June 26, 2013 – The U.S. Supreme Court today issued two gay rights rulings, including striking down a major provision of the Defense of Marriage Act and clearing the way for possible resumption of same-sex marriages in California. The DOMA decision will allow legally married same-sex couples to qualify for federal benefits based on marital status. In the second ruling, the high court let stand a trial court’s finding that California’s Proposition 8 banning same-sex marriages was unconstitutional. University of the Houston Law Center Associate Professor Aaron Bruhl, who teaches courses on the federal court system, and Clinical Associate Professor Geoffrey Hoffman, director of the Law Center’s Immigration Clinic, interpret today’s decisions and their ramifications.
Q.) What did the court rule today?
Today the Supreme Court decided by 5-4 votes two cases on same-sex marriage. The first case concerned the federal Defense of Marriage Act, or DOMA. DOMA prohibits the federal government from recognizing same-sex marriages even in those states that now allow it. The Supreme Court ruled that DOMA is unconstitutional because it denies equal rights and interferes with the states’ authority to regulate marriage.
The second case, from California, concerned whether the states are required to allow same-sex couples to marry. The Supreme Court found a procedural defect that prevented it from ruling on the big question in that case. The trial court’s ruling that allowed same-sex marriage stays in place. The governor of California has announced that all state officials should follow that decision, but there are some unresolved questions about how that will happen.
Q.) How do these rulings affect the marriage laws in states like Texas, which do not have same-sex marriage?”
Today’s decisions do not directly affect Texas, at least not immediately. Same-sex marriage is still not allowed in Texas. But today’s decision in the DOMA case could lead, in the future, to a national constitutional right for all couples to marry.
Q.) What federal benefits will be affected by the DOMA ruling? Will this likely expand into other areas?
Any federal law that depends on marital status could be affected. Today’s decision concerned estate taxes, but there are hundreds of ways in which federal law confers benefits or imposes liabilities based on marital status.
Q.) Effects of the DOMA ruling will be widespread, how will it affect the nation’s immigration policy?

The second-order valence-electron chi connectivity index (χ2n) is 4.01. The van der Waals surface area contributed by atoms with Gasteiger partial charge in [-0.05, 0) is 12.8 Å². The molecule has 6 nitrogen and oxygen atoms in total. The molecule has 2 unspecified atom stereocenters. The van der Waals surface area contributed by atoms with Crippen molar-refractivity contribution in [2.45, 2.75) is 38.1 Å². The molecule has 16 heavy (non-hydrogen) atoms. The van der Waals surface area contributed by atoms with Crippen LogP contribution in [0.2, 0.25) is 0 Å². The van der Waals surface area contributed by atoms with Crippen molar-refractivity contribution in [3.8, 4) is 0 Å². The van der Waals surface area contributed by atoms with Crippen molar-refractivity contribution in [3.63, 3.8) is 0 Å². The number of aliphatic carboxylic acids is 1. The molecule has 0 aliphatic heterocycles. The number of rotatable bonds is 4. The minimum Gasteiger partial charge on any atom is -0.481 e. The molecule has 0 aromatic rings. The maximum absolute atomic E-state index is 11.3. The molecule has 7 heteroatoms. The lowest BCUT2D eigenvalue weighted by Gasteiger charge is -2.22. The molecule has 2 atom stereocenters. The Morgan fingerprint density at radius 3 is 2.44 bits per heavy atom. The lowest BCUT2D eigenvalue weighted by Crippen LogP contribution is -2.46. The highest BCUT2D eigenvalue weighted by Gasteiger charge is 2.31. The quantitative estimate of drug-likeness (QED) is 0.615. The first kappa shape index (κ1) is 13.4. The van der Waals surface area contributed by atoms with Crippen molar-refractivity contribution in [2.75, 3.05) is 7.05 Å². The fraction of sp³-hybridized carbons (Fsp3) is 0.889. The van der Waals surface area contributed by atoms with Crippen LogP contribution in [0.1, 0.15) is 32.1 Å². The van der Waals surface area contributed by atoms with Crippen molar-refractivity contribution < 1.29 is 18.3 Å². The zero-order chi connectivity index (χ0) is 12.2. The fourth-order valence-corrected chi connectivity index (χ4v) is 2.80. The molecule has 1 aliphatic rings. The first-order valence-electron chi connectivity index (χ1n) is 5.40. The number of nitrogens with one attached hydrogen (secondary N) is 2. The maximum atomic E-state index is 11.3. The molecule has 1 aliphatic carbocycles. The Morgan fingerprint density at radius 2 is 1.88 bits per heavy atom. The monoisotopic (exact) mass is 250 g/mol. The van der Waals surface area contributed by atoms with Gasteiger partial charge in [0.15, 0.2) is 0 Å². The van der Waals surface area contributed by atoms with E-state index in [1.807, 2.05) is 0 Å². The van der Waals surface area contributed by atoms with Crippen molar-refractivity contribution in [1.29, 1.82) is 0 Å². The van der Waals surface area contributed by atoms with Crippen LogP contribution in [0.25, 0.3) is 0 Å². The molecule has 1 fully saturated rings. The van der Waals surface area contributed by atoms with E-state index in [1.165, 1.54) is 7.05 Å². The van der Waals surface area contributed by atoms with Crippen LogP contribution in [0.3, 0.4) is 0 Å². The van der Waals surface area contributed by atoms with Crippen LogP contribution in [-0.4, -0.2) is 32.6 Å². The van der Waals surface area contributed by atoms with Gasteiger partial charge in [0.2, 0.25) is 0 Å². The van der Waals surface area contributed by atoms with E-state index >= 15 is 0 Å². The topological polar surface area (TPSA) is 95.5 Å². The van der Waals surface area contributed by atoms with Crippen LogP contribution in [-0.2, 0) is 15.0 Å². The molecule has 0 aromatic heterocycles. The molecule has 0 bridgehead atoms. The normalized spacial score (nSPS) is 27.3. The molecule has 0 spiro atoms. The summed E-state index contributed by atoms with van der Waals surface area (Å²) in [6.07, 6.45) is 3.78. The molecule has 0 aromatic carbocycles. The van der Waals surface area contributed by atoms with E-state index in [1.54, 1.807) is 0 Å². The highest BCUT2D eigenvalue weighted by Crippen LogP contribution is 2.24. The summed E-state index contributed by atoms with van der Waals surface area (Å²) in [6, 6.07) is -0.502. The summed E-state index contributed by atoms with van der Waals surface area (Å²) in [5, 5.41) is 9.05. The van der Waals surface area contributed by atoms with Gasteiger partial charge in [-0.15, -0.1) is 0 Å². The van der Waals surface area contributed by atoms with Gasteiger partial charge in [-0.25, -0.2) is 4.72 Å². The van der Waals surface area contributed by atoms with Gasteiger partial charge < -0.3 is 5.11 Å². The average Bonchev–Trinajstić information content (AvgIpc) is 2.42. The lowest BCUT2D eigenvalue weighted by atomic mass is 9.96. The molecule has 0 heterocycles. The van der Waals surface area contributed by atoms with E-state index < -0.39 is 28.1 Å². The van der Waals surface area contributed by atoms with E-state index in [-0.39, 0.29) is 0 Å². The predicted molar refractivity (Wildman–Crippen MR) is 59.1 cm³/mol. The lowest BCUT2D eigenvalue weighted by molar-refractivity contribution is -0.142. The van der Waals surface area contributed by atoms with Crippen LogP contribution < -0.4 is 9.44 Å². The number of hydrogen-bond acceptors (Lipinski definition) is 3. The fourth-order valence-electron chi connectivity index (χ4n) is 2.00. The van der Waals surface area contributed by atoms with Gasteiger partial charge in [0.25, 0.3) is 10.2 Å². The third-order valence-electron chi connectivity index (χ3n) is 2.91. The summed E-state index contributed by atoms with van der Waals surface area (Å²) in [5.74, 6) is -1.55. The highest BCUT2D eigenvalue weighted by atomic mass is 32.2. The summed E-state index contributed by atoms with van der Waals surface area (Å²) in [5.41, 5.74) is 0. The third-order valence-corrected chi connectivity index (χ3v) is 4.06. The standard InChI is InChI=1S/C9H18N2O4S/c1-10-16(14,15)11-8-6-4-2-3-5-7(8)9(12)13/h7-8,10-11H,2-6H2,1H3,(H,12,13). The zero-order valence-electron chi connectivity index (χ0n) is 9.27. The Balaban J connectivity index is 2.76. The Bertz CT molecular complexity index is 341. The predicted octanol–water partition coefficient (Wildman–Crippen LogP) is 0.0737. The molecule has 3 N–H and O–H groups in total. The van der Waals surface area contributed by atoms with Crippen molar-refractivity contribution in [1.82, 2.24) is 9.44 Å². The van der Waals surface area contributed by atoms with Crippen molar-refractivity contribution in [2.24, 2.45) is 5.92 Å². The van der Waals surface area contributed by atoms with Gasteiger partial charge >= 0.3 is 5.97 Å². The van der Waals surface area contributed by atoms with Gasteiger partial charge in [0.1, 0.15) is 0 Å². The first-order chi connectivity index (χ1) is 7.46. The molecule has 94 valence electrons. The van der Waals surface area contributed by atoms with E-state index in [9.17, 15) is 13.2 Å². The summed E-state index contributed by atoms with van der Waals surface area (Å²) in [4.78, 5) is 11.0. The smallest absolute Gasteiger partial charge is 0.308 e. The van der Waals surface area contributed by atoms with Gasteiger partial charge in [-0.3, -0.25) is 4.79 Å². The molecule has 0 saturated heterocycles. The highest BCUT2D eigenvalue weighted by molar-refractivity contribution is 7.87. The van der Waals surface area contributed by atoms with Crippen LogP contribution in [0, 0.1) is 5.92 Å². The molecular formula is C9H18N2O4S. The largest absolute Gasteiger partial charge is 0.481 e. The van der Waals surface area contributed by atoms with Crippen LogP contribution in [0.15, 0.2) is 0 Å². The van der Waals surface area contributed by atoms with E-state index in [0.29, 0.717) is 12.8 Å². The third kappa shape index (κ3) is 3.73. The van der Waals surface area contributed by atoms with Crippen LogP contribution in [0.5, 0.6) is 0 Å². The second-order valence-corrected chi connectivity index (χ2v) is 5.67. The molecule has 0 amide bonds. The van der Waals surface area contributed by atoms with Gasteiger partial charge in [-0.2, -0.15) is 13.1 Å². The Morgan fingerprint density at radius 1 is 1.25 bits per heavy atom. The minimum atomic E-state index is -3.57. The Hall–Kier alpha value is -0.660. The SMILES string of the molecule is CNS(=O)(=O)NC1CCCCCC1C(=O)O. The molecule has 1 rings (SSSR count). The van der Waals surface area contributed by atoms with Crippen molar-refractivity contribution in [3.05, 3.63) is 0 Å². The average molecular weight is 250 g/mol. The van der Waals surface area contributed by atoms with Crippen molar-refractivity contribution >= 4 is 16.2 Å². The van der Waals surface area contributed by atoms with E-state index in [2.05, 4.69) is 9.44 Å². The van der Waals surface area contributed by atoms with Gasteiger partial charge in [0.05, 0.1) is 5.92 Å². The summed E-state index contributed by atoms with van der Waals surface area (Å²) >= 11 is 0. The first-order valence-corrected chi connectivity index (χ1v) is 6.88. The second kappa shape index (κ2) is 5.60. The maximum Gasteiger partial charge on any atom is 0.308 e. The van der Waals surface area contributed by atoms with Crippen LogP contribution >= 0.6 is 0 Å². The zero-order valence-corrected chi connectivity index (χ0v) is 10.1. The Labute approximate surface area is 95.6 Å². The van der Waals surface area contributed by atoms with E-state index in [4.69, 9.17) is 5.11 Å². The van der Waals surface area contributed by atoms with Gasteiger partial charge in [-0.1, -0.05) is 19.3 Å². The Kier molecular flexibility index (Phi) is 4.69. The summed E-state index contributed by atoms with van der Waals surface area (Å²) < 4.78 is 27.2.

The court’s decision in U.S. v. Windsor striking down DOMA on Fifth Amendment equal protection grounds will have profound effects on immigrants and immigrant rights. Under the Immigration and Nationality Act (INA) and principles of comity, the immigration authorities are required to respect and apply the law where the marriage took place. The law of the place of marriage normally applies to determine the validity of the marriage. In the immigration context that might mean applying the law in Massachusetts if, for example, the U.S. citizen petitioner and foreign national beneficiary were married there, or in some other state where same-sex marriage has been legalized. Petitioners and beneficiaries who are in legitimate same-sex marriages sanctioned by the state -- or country -- in which the marriage arose will now under the Supreme Court’s decision be entitled to be recognized by the immigration authorities. There are three separate areas within the context of immigration where this will have the greatest impact: (1) in family-based cases involving marriage adjustment of status or consular processing; (2) in employment-based cases where the principal applicant has a sponsoring business but also seeks to bring his/her same-sex spouse as a dependent beneficiary; and (3) in waiver cases and other cases involving relief from deportation, such as for example cancellation of removal, where there must be an appropriate “qualifying relative” who is a U.S. citizen or lawful permanent resident spouse. The immigration courts and the administering agency, U.S. Citizenship and Immigration Services, now will be obliged to recognize those lawful same-sex marriages. As a result, more people will be potentially eligible to apply for waivers and/or relief from removal.
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